Laurence Cole is the son of Richard “Dickie” Cole. The elder Cole, now 87 years old, served 21 years as head of the Texas Department of Combat Sports Regulation before stepping down on April 30, 2014. At various times during his tenure, Dickie Cole held high executive posts with the World Boxing Council and North American Boxing Federation. He was the first and only inductee into the inaugural class of the Texas Boxing Hall of Fame, an organization founded by El Paso promoter Lester Bedford in 2015.

From an administrative standpoint, boxing in Texas during the reign of Dickie Cole was frequently described in terms befitting a banana republic. Whenever there was a big fight in the Lone Star State, his son was the favorite to draw the coveted refereeing assignment.

Boxing is a sideline for Laurence Cole who runs an independent insurance agency in Dallas. By law in Texas (and in most other states), a boxing promoter must purchase insurance to cover medical costs in the event that one or more of the fighters on his show is seriously injured. Cole’s agency is purportedly in the top two nationally in writing these policies. Make of that what you will.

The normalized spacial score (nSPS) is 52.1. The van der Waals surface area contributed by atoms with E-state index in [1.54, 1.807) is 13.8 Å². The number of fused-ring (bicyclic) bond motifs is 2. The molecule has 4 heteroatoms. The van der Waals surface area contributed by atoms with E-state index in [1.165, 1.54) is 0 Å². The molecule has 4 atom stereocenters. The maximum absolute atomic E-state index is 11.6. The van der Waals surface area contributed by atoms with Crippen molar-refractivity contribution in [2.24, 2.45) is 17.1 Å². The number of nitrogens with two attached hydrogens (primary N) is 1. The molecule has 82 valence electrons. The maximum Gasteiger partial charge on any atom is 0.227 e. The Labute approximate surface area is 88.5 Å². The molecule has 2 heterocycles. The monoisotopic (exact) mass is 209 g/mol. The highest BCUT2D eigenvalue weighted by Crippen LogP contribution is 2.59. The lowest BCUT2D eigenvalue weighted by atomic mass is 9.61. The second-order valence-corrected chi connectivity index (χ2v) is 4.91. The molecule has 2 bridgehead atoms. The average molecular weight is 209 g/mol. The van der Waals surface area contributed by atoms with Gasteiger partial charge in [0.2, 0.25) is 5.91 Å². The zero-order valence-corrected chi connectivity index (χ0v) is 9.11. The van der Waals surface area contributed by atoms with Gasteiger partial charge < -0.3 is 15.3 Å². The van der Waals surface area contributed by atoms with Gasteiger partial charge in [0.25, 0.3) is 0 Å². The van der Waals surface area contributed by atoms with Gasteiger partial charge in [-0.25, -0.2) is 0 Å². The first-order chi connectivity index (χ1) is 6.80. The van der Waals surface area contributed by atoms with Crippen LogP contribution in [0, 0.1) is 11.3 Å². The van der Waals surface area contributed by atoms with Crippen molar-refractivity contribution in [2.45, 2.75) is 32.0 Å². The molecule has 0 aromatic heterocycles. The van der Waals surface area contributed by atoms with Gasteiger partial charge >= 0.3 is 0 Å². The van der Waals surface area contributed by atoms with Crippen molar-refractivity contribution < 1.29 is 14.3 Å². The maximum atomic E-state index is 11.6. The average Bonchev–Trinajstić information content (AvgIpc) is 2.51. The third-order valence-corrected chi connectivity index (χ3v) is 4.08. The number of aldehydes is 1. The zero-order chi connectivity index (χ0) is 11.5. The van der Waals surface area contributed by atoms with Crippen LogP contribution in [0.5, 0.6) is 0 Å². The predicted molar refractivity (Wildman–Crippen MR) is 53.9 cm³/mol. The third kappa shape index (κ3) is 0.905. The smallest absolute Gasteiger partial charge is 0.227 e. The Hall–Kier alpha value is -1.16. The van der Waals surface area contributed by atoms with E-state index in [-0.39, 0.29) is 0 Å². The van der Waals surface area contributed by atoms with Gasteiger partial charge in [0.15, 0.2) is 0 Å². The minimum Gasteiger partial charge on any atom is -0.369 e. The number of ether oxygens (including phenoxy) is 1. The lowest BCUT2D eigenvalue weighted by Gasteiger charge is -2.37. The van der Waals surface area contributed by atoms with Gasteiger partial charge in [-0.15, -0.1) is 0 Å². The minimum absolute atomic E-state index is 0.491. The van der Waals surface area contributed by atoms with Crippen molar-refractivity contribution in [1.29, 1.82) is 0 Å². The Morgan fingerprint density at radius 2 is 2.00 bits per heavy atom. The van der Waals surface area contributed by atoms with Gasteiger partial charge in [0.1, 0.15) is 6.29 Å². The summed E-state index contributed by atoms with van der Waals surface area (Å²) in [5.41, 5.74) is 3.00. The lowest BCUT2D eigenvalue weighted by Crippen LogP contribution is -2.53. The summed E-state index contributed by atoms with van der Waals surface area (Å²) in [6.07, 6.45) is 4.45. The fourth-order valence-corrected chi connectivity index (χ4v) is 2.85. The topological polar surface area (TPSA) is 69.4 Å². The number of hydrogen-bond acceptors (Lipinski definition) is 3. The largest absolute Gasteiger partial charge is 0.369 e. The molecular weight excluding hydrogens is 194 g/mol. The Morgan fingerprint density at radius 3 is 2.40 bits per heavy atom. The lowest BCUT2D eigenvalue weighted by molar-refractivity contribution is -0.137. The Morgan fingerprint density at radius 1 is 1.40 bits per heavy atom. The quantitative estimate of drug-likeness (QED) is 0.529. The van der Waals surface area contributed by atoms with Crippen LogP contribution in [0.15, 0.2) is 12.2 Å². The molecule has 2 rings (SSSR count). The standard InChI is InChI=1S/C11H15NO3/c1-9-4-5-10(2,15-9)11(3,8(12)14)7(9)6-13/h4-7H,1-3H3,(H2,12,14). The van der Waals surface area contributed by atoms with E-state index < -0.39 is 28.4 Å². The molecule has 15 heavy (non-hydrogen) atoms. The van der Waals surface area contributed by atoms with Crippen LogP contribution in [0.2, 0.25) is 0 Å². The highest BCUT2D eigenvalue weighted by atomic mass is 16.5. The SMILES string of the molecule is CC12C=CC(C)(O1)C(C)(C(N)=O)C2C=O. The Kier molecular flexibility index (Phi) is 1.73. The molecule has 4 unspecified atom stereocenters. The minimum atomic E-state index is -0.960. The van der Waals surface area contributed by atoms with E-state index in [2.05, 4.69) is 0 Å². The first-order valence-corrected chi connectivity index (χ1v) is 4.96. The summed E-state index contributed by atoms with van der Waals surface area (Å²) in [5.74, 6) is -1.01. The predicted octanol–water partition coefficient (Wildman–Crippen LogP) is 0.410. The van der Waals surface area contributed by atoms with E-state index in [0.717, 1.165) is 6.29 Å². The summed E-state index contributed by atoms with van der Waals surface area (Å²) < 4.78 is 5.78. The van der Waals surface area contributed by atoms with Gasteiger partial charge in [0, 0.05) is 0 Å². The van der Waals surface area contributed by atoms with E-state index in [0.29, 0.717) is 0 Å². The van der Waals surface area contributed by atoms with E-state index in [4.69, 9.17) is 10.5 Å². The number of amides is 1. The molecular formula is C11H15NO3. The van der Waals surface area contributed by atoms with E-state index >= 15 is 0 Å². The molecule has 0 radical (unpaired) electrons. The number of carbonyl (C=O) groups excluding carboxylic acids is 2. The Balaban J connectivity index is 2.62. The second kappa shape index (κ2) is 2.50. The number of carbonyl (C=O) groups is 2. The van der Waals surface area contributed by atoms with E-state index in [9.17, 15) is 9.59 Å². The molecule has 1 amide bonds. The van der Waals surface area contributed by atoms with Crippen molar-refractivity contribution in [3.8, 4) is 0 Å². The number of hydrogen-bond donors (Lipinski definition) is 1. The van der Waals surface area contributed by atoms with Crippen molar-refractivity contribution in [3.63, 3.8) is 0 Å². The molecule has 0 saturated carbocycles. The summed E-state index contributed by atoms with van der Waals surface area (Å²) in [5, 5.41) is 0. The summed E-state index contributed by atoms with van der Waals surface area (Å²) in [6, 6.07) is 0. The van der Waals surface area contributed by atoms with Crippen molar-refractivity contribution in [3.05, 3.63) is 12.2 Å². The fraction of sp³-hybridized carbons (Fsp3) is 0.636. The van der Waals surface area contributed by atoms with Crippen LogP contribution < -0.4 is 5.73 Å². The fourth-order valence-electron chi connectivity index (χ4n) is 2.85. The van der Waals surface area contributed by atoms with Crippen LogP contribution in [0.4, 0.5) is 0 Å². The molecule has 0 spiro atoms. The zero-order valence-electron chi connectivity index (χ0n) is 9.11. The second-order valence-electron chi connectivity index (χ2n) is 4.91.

Complaints of ineptitude, says the WBAA, will be evaluated by a “rotating committee of select BWAA members and respected boxing experts.” In subsequent years, says the press release, the watch list will be published quarterly in the months of April, August, and December (must be the new math).

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Popo vs. “La Hiena”: Blast From the Past – Episode Two

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Freitas

When WBA/WBO super featherweight champion Acelino “Popo” Freitas met Jorge Rodrigo “Il Hiena” Barrios in Miami on August 8, 2003, there was more on the line than just the titles. This was a roughhousing 39-1-1 Argentinian fighting an equally tough 33-0 Brazilian. The crowd was divided between Brazilian fans and those from Argentina. To them this was a Mega-Fight; this was BIG.